Various Internet security firms report a new Internet worm is spreading in the wild and taking advantage of weak passwords on Windows systems.
First reported Sunday, the Morto worm or Win32/Morto appears to be an old-school Internet worm, a rarity in recent years when Trojans and bots make up the majority of new malicious samples. Morto displays a mixture of sophistication and directness in its search for server prey.
According to multiple reports, Morto infects Windows workstations and servers, but spreads via the Windows Remote Desktop Protocol (RDP), an element of the Windows Remote Desktop Connection service that allows a Windows PC or server to be controlled remotely.
Once loading itself as a hard-to-detect service within the Windows svchost.exe, the malware opens a Remote Desktop Protocol (RDP) connection on port 3389, it cycles through IP addresses it detects on any subnets and tries to connect using a simple dictionary list of password possibilities.
Some of the passwords on its list include admin, admin123, user, test, *1234, letmein, password, server and 1234567890, according to an entry on Microsoft's Malware Protection Center (MMPC). Once the worm figures out the weak password, it connects to the remote system and copies itself. Several Morto variants have already been identified.
If the worm gets lucky and guesses a correct password on the server, it then copies itself to the victim system and tries to elevate its own process to gain Administrator control before downloading further components.
Microsoft confirmed the existence of the worm in a TechNet blog post Sunday, but it remains unclear which versions of Windows may be vulnerable and the extent to which it is spreading successfully.
In its post, Microsoft also advised the use of strong passwords, which should include 14 characters or more, and have a variety of letters, punctuations, symbols and numbers.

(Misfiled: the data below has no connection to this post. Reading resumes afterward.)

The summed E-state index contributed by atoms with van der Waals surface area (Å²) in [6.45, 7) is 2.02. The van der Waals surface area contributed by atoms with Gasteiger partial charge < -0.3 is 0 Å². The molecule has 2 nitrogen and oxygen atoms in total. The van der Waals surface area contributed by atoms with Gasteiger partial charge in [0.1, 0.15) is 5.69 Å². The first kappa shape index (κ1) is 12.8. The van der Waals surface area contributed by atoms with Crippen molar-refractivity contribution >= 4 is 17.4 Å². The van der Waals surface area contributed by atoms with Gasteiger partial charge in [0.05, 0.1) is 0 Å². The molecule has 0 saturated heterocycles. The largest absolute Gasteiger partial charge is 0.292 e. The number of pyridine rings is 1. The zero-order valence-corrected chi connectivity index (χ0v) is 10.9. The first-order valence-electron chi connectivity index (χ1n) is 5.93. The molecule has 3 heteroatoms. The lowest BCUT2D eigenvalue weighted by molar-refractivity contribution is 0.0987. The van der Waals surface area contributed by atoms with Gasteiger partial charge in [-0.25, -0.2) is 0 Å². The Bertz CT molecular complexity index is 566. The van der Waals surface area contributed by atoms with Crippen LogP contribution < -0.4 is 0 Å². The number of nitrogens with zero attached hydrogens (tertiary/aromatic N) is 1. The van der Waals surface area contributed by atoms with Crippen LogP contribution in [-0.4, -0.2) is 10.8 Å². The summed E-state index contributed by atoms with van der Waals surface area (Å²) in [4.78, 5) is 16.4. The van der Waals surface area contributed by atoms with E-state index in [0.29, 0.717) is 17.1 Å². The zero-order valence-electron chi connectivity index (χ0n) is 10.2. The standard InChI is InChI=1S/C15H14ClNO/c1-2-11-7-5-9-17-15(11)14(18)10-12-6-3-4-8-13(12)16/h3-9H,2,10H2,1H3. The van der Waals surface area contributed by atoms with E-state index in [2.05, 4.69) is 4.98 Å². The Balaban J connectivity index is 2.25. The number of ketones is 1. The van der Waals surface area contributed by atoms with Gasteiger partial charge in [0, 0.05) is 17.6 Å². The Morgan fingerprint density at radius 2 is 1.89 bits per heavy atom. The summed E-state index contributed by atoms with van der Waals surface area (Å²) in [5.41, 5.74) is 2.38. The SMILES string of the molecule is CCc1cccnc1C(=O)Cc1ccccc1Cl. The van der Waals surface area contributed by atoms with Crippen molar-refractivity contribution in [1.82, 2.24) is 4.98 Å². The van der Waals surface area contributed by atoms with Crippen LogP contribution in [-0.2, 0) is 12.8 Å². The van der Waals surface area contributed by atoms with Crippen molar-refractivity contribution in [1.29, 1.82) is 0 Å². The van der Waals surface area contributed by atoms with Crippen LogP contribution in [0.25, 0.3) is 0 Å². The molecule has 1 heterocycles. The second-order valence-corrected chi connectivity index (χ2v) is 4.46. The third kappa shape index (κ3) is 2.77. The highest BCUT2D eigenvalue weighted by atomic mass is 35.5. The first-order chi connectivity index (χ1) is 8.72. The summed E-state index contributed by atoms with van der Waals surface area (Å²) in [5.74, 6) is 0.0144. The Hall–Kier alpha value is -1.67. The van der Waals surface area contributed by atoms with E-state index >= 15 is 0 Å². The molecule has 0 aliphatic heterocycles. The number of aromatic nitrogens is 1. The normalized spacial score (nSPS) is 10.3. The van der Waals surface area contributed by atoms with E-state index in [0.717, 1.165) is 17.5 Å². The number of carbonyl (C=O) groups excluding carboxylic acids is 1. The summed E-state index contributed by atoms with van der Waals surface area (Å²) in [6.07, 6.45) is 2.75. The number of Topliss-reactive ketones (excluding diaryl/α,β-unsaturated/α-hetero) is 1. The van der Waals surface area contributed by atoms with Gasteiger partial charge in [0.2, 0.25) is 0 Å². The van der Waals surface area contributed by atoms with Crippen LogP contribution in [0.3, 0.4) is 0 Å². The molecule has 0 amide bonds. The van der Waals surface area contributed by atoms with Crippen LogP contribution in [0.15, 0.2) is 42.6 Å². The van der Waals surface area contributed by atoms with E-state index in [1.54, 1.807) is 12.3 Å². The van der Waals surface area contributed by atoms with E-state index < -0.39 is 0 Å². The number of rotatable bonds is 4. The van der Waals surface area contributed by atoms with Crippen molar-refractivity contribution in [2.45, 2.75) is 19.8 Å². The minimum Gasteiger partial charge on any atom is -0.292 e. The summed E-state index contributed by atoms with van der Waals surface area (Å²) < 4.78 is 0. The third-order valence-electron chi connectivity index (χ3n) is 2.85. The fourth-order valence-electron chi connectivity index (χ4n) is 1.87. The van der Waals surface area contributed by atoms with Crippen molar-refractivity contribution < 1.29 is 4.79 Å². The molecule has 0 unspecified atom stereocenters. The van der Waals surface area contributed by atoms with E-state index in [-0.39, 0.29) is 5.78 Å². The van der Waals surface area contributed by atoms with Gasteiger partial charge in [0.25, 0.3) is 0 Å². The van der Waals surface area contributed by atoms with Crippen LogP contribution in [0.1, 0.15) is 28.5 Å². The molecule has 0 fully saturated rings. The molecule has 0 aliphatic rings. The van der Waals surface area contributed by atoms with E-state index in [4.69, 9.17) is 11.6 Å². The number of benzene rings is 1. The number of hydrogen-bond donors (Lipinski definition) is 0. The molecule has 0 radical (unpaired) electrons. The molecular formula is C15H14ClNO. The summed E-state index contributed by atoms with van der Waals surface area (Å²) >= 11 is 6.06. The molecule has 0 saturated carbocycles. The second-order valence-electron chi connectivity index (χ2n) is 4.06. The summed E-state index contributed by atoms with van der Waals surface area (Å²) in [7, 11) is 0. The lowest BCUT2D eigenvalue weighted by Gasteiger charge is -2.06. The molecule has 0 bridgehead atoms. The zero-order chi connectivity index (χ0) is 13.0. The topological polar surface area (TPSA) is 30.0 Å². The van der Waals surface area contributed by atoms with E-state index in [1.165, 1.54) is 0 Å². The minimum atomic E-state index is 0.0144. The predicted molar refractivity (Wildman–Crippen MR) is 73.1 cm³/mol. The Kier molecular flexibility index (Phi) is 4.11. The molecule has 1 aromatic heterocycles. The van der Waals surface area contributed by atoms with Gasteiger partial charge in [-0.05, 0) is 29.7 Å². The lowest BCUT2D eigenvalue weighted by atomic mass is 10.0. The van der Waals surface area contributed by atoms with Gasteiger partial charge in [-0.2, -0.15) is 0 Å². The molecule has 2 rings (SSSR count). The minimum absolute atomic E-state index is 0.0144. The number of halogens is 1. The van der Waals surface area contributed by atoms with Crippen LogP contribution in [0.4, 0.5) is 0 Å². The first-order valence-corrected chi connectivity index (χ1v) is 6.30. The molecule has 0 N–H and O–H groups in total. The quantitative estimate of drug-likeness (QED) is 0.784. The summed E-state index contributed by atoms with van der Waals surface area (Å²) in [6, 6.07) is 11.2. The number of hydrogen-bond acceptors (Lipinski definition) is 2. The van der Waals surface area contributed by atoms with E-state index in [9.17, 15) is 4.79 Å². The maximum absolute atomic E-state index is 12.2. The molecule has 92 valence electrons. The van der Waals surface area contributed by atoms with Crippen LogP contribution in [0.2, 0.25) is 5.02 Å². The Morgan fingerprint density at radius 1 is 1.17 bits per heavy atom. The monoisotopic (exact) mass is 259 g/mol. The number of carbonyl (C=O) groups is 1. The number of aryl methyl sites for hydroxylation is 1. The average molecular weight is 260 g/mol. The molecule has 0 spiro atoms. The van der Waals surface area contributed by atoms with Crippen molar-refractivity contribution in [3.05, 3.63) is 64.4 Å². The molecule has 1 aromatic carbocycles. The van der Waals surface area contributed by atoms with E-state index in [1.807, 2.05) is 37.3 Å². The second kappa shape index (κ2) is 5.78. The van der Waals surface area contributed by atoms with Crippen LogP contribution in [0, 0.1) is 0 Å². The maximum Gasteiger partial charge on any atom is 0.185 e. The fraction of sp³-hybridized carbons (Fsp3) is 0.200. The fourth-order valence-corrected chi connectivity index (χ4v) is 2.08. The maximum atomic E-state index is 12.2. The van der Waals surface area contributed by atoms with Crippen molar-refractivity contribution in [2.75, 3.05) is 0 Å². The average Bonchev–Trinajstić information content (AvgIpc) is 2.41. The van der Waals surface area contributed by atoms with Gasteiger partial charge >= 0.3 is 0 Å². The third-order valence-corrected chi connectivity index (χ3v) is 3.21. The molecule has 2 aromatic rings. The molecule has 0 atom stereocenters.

As Microsoft’s researchers point out, Morto needs no software exploit to perform its job, only weak passwords of the sort that plague even well-defended networks full of more devices that can easily be managed by the teams looking after them.
"This particular worm highlights the importance of setting strong system passwords," said Microsoft's Hil Gradascevic. "The ability of attackers to exploit weak passwords shouldn't be underestimated."
It is important to remember that this malware does not exploit a vulnerability, but instead relies on weak passwords. River Run encourages our readers to use strong passwords to help protect their systems. We also encourage users to enforce both strong passwords and regular password changes.
Once again, Microsoft has a large number of security vulnerabilities to be addressed, and today is the last Patch Tuesday of 2010. This update will address 40 vulnerabilities contained in 17 security bulletins.
Five of the 17 security updates, fixed long-standing flaws that could be used by attackers to plant malware on a PC by tricking Windows into thinking a malicious DLL (dynamic link library) was actually a legitimate part of the OS.
Only two of the 17 updates were judged critical, Microsoft's top-most threat ranking in its four-step scoring system. Another 14 were marked "important," the second-highest rating, while the remaining update was labeled "moderate."